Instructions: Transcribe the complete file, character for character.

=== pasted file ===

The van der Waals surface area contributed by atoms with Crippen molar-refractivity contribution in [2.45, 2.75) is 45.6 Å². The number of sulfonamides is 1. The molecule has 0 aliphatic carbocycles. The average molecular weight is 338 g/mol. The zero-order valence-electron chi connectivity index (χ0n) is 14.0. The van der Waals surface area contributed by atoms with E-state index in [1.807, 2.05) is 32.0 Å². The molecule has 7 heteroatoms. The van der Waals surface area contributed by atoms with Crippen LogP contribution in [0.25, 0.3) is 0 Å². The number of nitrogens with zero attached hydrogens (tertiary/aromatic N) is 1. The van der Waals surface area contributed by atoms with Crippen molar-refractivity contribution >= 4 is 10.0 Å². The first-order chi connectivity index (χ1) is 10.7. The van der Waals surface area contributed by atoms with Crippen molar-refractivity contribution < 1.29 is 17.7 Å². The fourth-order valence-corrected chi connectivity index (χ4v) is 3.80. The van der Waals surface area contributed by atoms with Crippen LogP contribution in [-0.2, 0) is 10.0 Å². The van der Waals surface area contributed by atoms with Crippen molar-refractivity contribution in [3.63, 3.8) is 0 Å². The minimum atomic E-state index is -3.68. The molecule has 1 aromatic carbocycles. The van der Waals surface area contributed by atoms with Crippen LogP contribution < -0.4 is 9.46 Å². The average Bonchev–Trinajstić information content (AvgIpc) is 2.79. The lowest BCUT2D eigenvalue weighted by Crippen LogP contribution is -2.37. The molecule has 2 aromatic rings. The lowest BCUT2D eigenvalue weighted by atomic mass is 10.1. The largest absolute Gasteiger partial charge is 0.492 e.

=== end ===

The van der Waals surface area contributed by atoms with Crippen molar-refractivity contribution in [2.45, 2.75) is 45.6 Å². The number of sulfonamides is 1. The molecule has 0 aliphatic carbocycles. The average molecular weight is 338 g/mol. The zero-order valence-electron chi connectivity index (χ0n) is 14.0. The van der Waals surface area contributed by atoms with E-state index in [1.807, 2.05) is 32.0 Å². The molecule has 7 heteroatoms. The van der Waals surface area contributed by atoms with Crippen LogP contribution in [0.25, 0.3) is 0 Å². The number of nitrogens with zero attached hydrogens (tertiary/aromatic N) is 1. The van der Waals surface area contributed by atoms with Crippen molar-refractivity contribution >= 4 is 10.0 Å². The first-order chi connectivity index (χ1) is 10.7. The van der Waals surface area contributed by atoms with Crippen molar-refractivity contribution < 1.29 is 17.7 Å². The fourth-order valence-corrected chi connectivity index (χ4v) is 3.80. The van der Waals surface area contributed by atoms with Crippen LogP contribution in [-0.2, 0) is 10.0 Å². The van der Waals surface area contributed by atoms with Crippen molar-refractivity contribution in [3.63, 3.8) is 0 Å². The minimum atomic E-state index is -3.68. The molecule has 1 aromatic carbocycles. The van der Waals surface area contributed by atoms with Crippen LogP contribution < -0.4 is 9.46 Å². The average Bonchev–Trinajstić information content (AvgIpc) is 2.79. The lowest BCUT2D eigenvalue weighted by Crippen LogP contribution is -2.37. The molecule has 2 aromatic rings. The lowest BCUT2D eigenvalue weighted by atomic mass is 10.1. The largest absolute Gasteiger partial charge is 0.492 e.